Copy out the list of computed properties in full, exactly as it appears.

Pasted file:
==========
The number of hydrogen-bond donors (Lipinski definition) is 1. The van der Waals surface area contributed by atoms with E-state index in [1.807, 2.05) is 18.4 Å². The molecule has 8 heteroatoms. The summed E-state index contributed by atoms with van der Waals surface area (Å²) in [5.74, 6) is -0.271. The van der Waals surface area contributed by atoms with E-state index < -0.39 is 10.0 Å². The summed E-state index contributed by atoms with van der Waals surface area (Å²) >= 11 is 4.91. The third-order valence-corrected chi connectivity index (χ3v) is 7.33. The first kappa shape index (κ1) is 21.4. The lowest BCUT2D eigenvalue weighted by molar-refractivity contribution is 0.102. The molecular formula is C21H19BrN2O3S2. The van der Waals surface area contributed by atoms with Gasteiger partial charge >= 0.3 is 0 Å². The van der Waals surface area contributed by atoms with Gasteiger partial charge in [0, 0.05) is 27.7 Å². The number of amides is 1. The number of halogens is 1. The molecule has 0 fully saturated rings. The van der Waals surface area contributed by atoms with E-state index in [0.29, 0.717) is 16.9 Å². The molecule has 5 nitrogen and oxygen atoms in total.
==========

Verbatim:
The number of hydrogen-bond donors (Lipinski definition) is 1. The van der Waals surface area contributed by atoms with E-state index in [1.807, 2.05) is 18.4 Å². The molecule has 8 heteroatoms. The summed E-state index contributed by atoms with van der Waals surface area (Å²) in [5.74, 6) is -0.271. The van der Waals surface area contributed by atoms with E-state index < -0.39 is 10.0 Å². The summed E-state index contributed by atoms with van der Waals surface area (Å²) >= 11 is 4.91. The third-order valence-corrected chi connectivity index (χ3v) is 7.33. The first kappa shape index (κ1) is 21.4. The lowest BCUT2D eigenvalue weighted by molar-refractivity contribution is 0.102. The molecular formula is C21H19BrN2O3S2. The van der Waals surface area contributed by atoms with Gasteiger partial charge >= 0.3 is 0 Å². The van der Waals surface area contributed by atoms with Gasteiger partial charge in [0, 0.05) is 27.7 Å². The number of amides is 1. The number of halogens is 1. The molecule has 0 fully saturated rings. The van der Waals surface area contributed by atoms with E-state index in [0.29, 0.717) is 16.9 Å². The molecule has 5 nitrogen and oxygen atoms in total.